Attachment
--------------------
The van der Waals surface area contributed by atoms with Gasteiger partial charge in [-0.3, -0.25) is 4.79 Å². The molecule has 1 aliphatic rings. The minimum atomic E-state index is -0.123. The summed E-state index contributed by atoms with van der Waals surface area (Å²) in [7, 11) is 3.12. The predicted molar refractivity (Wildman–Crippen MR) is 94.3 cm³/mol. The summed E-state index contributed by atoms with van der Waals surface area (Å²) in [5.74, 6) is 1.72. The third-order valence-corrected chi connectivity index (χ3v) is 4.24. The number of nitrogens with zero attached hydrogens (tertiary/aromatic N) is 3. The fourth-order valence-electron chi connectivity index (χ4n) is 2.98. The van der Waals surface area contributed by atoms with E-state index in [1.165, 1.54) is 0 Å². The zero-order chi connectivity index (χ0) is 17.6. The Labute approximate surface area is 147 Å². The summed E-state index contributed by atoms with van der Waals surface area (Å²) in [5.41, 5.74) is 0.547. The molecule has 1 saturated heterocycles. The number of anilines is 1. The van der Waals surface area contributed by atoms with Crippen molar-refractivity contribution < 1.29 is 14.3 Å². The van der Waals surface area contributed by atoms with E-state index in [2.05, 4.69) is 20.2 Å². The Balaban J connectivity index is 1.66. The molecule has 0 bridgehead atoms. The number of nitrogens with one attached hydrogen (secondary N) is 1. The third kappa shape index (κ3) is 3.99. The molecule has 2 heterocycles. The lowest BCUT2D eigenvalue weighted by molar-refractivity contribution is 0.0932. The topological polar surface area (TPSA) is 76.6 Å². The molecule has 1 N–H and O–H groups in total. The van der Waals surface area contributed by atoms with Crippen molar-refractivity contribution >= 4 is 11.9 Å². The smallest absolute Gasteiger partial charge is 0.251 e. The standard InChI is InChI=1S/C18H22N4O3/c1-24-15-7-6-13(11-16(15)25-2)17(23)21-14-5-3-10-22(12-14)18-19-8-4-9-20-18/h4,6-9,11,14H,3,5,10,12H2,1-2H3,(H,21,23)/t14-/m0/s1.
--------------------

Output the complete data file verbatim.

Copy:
The van der Waals surface area contributed by atoms with Gasteiger partial charge in [-0.3, -0.25) is 4.79 Å². The molecule has 1 aliphatic rings. The minimum atomic E-state index is -0.123. The summed E-state index contributed by atoms with van der Waals surface area (Å²) in [7, 11) is 3.12. The predicted molar refractivity (Wildman–Crippen MR) is 94.3 cm³/mol. The summed E-state index contributed by atoms with van der Waals surface area (Å²) in [5.74, 6) is 1.72. The third-order valence-corrected chi connectivity index (χ3v) is 4.24. The number of nitrogens with zero attached hydrogens (tertiary/aromatic N) is 3. The fourth-order valence-electron chi connectivity index (χ4n) is 2.98. The van der Waals surface area contributed by atoms with E-state index in [1.165, 1.54) is 0 Å². The zero-order chi connectivity index (χ0) is 17.6. The Labute approximate surface area is 147 Å². The summed E-state index contributed by atoms with van der Waals surface area (Å²) in [5.41, 5.74) is 0.547. The molecule has 1 saturated heterocycles. The number of anilines is 1. The van der Waals surface area contributed by atoms with Crippen molar-refractivity contribution < 1.29 is 14.3 Å². The van der Waals surface area contributed by atoms with E-state index in [2.05, 4.69) is 20.2 Å². The Balaban J connectivity index is 1.66. The molecule has 0 bridgehead atoms. The number of nitrogens with one attached hydrogen (secondary N) is 1. The third kappa shape index (κ3) is 3.99. The molecule has 2 heterocycles. The lowest BCUT2D eigenvalue weighted by molar-refractivity contribution is 0.0932. The topological polar surface area (TPSA) is 76.6 Å². The molecule has 1 N–H and O–H groups in total. The van der Waals surface area contributed by atoms with Crippen molar-refractivity contribution >= 4 is 11.9 Å². The smallest absolute Gasteiger partial charge is 0.251 e. The standard InChI is InChI=1S/C18H22N4O3/c1-24-15-7-6-13(11-16(15)25-2)17(23)21-14-5-3-10-22(12-14)18-19-8-4-9-20-18/h4,6-9,11,14H,3,5,10,12H2,1-2H3,(H,21,23)/t14-/m0/s1.